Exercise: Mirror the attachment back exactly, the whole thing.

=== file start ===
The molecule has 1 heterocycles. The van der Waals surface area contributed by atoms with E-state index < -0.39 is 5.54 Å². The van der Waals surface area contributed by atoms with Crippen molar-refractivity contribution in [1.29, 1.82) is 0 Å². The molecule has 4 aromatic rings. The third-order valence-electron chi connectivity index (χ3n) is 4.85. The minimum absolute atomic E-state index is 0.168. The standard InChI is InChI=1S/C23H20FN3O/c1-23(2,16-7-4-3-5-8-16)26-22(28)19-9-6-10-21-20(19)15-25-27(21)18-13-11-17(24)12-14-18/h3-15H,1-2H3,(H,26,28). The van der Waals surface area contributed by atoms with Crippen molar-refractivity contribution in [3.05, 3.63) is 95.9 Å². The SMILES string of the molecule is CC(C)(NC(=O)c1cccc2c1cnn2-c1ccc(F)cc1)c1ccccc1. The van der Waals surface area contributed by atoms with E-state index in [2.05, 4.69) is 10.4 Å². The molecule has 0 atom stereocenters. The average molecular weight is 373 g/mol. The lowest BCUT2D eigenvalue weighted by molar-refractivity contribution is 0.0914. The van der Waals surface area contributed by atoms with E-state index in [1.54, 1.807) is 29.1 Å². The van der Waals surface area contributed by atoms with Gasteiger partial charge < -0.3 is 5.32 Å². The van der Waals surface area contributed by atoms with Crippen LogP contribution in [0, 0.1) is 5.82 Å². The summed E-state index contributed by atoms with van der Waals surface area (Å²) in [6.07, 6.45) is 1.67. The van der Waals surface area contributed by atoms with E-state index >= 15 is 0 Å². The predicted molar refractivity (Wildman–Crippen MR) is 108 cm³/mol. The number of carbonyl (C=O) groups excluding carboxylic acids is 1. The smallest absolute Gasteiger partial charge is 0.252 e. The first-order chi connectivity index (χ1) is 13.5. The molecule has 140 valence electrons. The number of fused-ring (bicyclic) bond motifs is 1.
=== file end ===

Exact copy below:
The molecule has 1 heterocycles. The van der Waals surface area contributed by atoms with E-state index < -0.39 is 5.54 Å². The van der Waals surface area contributed by atoms with Crippen molar-refractivity contribution in [1.29, 1.82) is 0 Å². The molecule has 4 aromatic rings. The third-order valence-electron chi connectivity index (χ3n) is 4.85. The minimum absolute atomic E-state index is 0.168. The standard InChI is InChI=1S/C23H20FN3O/c1-23(2,16-7-4-3-5-8-16)26-22(28)19-9-6-10-21-20(19)15-25-27(21)18-13-11-17(24)12-14-18/h3-15H,1-2H3,(H,26,28). The van der Waals surface area contributed by atoms with Crippen molar-refractivity contribution in [3.05, 3.63) is 95.9 Å². The SMILES string of the molecule is CC(C)(NC(=O)c1cccc2c1cnn2-c1ccc(F)cc1)c1ccccc1. The van der Waals surface area contributed by atoms with E-state index in [2.05, 4.69) is 10.4 Å². The molecule has 0 atom stereocenters. The average molecular weight is 373 g/mol. The lowest BCUT2D eigenvalue weighted by molar-refractivity contribution is 0.0914. The van der Waals surface area contributed by atoms with E-state index in [1.54, 1.807) is 29.1 Å². The van der Waals surface area contributed by atoms with Gasteiger partial charge < -0.3 is 5.32 Å². The van der Waals surface area contributed by atoms with Crippen LogP contribution in [0, 0.1) is 5.82 Å². The summed E-state index contributed by atoms with van der Waals surface area (Å²) in [6.07, 6.45) is 1.67. The van der Waals surface area contributed by atoms with E-state index >= 15 is 0 Å². The predicted molar refractivity (Wildman–Crippen MR) is 108 cm³/mol. The number of carbonyl (C=O) groups excluding carboxylic acids is 1. The smallest absolute Gasteiger partial charge is 0.252 e. The first-order chi connectivity index (χ1) is 13.5. The molecule has 140 valence electrons. The number of fused-ring (bicyclic) bond motifs is 1.